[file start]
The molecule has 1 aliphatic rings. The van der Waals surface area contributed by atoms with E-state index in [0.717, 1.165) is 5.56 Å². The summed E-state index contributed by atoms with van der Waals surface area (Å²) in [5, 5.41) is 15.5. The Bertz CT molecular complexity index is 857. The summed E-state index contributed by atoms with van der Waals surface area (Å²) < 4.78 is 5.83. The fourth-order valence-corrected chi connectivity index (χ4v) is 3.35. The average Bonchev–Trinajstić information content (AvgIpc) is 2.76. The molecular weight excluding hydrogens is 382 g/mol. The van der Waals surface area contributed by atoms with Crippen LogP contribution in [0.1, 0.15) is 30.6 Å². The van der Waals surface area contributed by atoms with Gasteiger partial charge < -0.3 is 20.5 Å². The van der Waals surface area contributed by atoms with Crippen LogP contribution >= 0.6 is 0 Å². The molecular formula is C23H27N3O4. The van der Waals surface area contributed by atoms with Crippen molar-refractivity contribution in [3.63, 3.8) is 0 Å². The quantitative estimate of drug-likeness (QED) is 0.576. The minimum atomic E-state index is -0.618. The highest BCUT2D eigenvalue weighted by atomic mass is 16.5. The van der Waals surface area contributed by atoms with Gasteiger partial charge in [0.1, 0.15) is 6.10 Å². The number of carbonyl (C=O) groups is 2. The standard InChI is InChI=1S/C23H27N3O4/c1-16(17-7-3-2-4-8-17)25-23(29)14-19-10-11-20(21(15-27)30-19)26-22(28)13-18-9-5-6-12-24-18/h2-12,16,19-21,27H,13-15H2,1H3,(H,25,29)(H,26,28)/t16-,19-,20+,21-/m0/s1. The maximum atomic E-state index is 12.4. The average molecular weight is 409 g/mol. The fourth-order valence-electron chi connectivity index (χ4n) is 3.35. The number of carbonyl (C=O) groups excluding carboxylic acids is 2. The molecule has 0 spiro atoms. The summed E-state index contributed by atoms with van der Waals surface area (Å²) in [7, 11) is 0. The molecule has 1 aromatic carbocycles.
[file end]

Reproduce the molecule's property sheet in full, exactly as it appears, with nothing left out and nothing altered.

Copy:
The molecule has 1 aliphatic rings. The van der Waals surface area contributed by atoms with E-state index in [0.717, 1.165) is 5.56 Å². The summed E-state index contributed by atoms with van der Waals surface area (Å²) in [5, 5.41) is 15.5. The Bertz CT molecular complexity index is 857. The summed E-state index contributed by atoms with van der Waals surface area (Å²) < 4.78 is 5.83. The fourth-order valence-corrected chi connectivity index (χ4v) is 3.35. The average Bonchev–Trinajstić information content (AvgIpc) is 2.76. The molecular weight excluding hydrogens is 382 g/mol. The van der Waals surface area contributed by atoms with Crippen LogP contribution in [0.1, 0.15) is 30.6 Å². The van der Waals surface area contributed by atoms with Gasteiger partial charge < -0.3 is 20.5 Å². The van der Waals surface area contributed by atoms with Crippen LogP contribution >= 0.6 is 0 Å². The molecular formula is C23H27N3O4. The van der Waals surface area contributed by atoms with Crippen molar-refractivity contribution in [3.63, 3.8) is 0 Å². The quantitative estimate of drug-likeness (QED) is 0.576. The minimum atomic E-state index is -0.618. The highest BCUT2D eigenvalue weighted by atomic mass is 16.5. The van der Waals surface area contributed by atoms with Gasteiger partial charge in [0.1, 0.15) is 6.10 Å². The number of carbonyl (C=O) groups is 2. The standard InChI is InChI=1S/C23H27N3O4/c1-16(17-7-3-2-4-8-17)25-23(29)14-19-10-11-20(21(15-27)30-19)26-22(28)13-18-9-5-6-12-24-18/h2-12,16,19-21,27H,13-15H2,1H3,(H,25,29)(H,26,28)/t16-,19-,20+,21-/m0/s1. The maximum atomic E-state index is 12.4. The average molecular weight is 409 g/mol. The fourth-order valence-electron chi connectivity index (χ4n) is 3.35. The number of carbonyl (C=O) groups excluding carboxylic acids is 2. The molecule has 0 spiro atoms. The summed E-state index contributed by atoms with van der Waals surface area (Å²) in [7, 11) is 0. The molecule has 1 aromatic carbocycles.